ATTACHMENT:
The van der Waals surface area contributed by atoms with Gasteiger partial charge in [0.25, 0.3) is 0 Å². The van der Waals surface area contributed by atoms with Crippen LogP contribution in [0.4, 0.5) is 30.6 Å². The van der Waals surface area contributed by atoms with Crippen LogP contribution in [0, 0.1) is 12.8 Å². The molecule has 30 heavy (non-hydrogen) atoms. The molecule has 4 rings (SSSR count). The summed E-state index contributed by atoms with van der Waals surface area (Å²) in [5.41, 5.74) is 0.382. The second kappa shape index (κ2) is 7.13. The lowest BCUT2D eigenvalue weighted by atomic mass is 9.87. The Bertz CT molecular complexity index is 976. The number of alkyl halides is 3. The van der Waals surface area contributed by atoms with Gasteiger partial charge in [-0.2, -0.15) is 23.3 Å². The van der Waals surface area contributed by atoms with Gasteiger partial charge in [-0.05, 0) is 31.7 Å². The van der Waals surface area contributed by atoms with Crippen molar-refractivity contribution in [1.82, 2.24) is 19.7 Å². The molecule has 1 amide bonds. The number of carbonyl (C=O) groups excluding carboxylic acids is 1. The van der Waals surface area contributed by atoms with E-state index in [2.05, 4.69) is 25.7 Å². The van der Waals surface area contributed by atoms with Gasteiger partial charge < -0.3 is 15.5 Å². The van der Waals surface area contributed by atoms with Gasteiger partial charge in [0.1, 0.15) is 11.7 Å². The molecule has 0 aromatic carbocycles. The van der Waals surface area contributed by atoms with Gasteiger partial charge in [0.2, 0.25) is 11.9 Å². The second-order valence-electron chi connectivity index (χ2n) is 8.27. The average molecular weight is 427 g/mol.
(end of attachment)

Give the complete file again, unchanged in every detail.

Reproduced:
The van der Waals surface area contributed by atoms with Gasteiger partial charge in [0.25, 0.3) is 0 Å². The van der Waals surface area contributed by atoms with Crippen LogP contribution in [0.4, 0.5) is 30.6 Å². The van der Waals surface area contributed by atoms with Crippen LogP contribution in [0, 0.1) is 12.8 Å². The molecule has 30 heavy (non-hydrogen) atoms. The molecule has 4 rings (SSSR count). The summed E-state index contributed by atoms with van der Waals surface area (Å²) in [5.41, 5.74) is 0.382. The second kappa shape index (κ2) is 7.13. The lowest BCUT2D eigenvalue weighted by atomic mass is 9.87. The Bertz CT molecular complexity index is 976. The number of alkyl halides is 3. The van der Waals surface area contributed by atoms with Gasteiger partial charge in [-0.2, -0.15) is 23.3 Å². The van der Waals surface area contributed by atoms with Gasteiger partial charge in [-0.05, 0) is 31.7 Å². The van der Waals surface area contributed by atoms with Crippen molar-refractivity contribution in [1.82, 2.24) is 19.7 Å². The molecule has 1 amide bonds. The number of carbonyl (C=O) groups excluding carboxylic acids is 1. The van der Waals surface area contributed by atoms with E-state index in [2.05, 4.69) is 25.7 Å². The van der Waals surface area contributed by atoms with Gasteiger partial charge < -0.3 is 15.5 Å². The van der Waals surface area contributed by atoms with Gasteiger partial charge in [0.1, 0.15) is 11.7 Å². The molecule has 0 aromatic carbocycles. The van der Waals surface area contributed by atoms with Gasteiger partial charge in [0.2, 0.25) is 11.9 Å². The second-order valence-electron chi connectivity index (χ2n) is 8.27. The average molecular weight is 427 g/mol.